Celia Hart's blog about what's going on in and around her studio.
Art, printmaking, inspirations, gardening, vegetables, hens, landscapes, wild flowers, East Anglia, adventure, travel.

Sunday, 1 February 2009


Last week I scanned through the online catalogue for my favourite auction house in the hope of spotting another potential bargain. My eye stopped abruptly on a small framed picture – this one deserved attention. I wasn't aware that I knew the artist or the image, but there was something about it.

It's The Snow Shovellers by Clare Leighton. She was an illustrator and skilled wood engraver who worked both in England and America, most of her work shows people working in the countryside and she illustrated many books as well as posters for London transport and ceramics for Wedgewood. I love the strong silhouettes and sweeping curved lines which run through her work.

The Snow Shovellers was an image Clare Leighton engraved in 1929 while visiting New York. 1929 – the year of the Great Depression. She must have felt a world away from the English countryside she obviously loved and she captured a solemnity as the men clear the streets of snow and the buildings towering above them.

I couldn't get to the auction yesterday so left a cautious commission bid; my hunch that the picture was more interesting than the modest estimated price in the catalogue proved spot on . . . and I'm glad I wasn't there in person as the bidding soared way to a price I definitely couldn't afford! So I didn't buy The Snow Shovellers but I had an excuse to look at the work of a great illustrator and top printmaker.

The snow is falling outside my studio as I'm writing this – large slow flakes which are covering the courtyard with a blanket of white. Hope you're all warm and snug indoors.


  1. What a beautiful print - shame you didn't get it. The snow has stopped again here but I'm sure there's lots more up there!

  2. Can you print a copy of that picture and hang it on your wall? It's very evocative, I can understand why you like it.

    We are in a white world too, but not too much yet...

  3. That reminds me of Fritz Lang's 'Metropolis' - and very topical too! Just woke up to several inches of snow this mornning.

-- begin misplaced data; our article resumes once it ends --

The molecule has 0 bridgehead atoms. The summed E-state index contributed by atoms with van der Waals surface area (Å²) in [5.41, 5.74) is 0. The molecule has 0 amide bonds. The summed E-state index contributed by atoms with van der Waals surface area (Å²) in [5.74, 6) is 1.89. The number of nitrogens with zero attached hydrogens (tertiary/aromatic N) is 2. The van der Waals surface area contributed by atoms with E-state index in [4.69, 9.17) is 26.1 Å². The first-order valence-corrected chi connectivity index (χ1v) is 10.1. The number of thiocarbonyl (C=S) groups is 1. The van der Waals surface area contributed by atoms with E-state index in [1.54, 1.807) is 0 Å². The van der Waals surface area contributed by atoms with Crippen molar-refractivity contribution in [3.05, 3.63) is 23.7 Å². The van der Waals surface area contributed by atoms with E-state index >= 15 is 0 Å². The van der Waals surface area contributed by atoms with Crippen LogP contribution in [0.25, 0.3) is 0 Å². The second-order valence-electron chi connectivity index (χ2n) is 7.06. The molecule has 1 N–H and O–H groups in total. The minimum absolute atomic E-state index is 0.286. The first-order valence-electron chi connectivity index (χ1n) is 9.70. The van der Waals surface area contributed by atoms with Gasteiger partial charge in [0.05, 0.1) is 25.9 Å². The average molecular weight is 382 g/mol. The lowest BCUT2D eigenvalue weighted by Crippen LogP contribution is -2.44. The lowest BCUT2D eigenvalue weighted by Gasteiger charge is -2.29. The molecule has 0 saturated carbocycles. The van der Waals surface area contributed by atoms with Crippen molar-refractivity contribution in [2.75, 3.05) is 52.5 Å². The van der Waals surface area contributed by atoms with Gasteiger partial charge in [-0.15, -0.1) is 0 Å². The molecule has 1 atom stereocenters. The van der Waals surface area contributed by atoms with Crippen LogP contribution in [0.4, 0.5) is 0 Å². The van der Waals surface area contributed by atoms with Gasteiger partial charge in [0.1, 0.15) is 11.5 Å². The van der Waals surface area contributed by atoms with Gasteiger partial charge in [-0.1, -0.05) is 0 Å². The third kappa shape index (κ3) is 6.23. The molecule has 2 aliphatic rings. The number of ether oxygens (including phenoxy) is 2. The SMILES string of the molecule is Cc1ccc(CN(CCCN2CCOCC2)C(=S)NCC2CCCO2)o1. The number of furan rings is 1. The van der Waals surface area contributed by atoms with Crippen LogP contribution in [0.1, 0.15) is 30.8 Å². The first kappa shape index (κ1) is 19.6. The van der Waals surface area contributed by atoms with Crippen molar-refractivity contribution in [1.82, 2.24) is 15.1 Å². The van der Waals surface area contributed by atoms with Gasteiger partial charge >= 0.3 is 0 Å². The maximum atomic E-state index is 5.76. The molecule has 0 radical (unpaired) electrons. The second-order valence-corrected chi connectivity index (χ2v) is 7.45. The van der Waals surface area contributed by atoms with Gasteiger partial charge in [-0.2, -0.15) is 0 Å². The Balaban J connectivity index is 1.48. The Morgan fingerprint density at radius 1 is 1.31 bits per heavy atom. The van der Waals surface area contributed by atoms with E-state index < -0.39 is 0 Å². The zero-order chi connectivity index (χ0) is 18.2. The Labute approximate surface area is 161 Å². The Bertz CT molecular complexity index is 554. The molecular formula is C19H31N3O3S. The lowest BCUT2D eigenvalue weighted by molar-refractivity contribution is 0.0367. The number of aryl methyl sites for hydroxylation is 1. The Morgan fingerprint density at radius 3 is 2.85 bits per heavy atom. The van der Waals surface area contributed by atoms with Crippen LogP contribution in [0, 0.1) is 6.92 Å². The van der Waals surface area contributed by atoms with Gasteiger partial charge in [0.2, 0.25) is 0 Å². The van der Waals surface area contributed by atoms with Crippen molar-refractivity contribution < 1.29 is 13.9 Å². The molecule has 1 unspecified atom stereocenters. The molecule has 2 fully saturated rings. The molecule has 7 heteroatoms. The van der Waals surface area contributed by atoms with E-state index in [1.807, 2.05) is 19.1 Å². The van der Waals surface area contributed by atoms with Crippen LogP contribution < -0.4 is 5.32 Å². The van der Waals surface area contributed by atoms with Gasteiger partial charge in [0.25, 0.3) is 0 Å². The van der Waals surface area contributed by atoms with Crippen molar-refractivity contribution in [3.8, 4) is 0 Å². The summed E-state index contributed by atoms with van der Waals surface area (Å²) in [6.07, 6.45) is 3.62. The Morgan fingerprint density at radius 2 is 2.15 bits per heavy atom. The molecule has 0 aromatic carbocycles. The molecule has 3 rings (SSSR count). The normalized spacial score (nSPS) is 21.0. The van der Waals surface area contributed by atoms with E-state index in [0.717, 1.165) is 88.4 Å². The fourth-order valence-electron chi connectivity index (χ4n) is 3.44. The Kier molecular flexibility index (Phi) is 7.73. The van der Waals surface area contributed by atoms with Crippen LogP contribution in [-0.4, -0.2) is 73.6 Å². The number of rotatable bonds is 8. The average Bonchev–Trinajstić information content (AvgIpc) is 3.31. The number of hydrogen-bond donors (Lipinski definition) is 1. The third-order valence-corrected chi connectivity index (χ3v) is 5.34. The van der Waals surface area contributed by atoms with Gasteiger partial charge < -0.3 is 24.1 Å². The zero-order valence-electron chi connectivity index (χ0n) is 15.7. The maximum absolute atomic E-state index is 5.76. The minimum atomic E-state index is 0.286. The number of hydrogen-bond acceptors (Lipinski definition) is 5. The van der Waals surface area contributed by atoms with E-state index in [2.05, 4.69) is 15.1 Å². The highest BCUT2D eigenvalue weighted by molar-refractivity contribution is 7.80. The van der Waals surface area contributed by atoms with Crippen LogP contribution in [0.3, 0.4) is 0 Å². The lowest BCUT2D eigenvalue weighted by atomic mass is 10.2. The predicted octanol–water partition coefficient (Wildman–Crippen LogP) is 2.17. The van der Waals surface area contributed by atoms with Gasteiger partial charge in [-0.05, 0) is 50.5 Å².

4. We're in deep too, in East Yorkshire. Snuggling up and browsing on-line sounds just the job!

  5. Lovely - and timely. I have a book or two illustrated by her, what a talent, glad that she's being recognised, although I'm sorry that meant you didn't get the lot ;(


  6. Ooo! We love Claire Leighton's work - haven't seen that one before though - very evocative.

    It just keeps on snowing here, but we're safely indoors with a cuppa and some slabs of chocolate gingerbread!

  7. what do the undergardeners think of the snow?

  8. I love the print you can feel the cold snow around the buildings, I think london could do with some snow shovellers today.
    One of the things that I wanted to do during my year of maternity leave was to go to an auction and buy something, I never managed it. Maybe I will one day, I'm scared I could get carried away if I fell in love with something! You obviously know what your doing.

  9. Gina - I somehow doubted I would.

    Toffeeapple - I had hopes it was going to be a signed original! But it was a page torn from a 1930's book.

    Matron - good observation - that film came out in 1927, I bet she'd seen it.

    Veg'Heaven - it's what winters should be like :-)

    Joanna - lucky you! i think I'll be scouring the charity book shops now.

    Sarah & Jon - it's a powerful design. I hoped it was going to be a signed original print, but it looked as if it was a page from a book – so I only left a very low bid. I was shocked that it made £220! but maybe that's what even pages torn from books fetch these days.

    Petowskystone - be patient!

    Rhiannon - go for it, it's a great adrenaline buzz! If you think you may get carried away, set a price and take someone with you to stop you exceeding your limit! I can recommend Willingham Auctions, it's friendly and not intimidating.


  10. Gosh, that is a lot of money for a book page. It always makes me sad to think of her books being ripped up to sell the prints (although my Dad did buy one from ebay to do just that, and covered a wall of their house in the framed pages).


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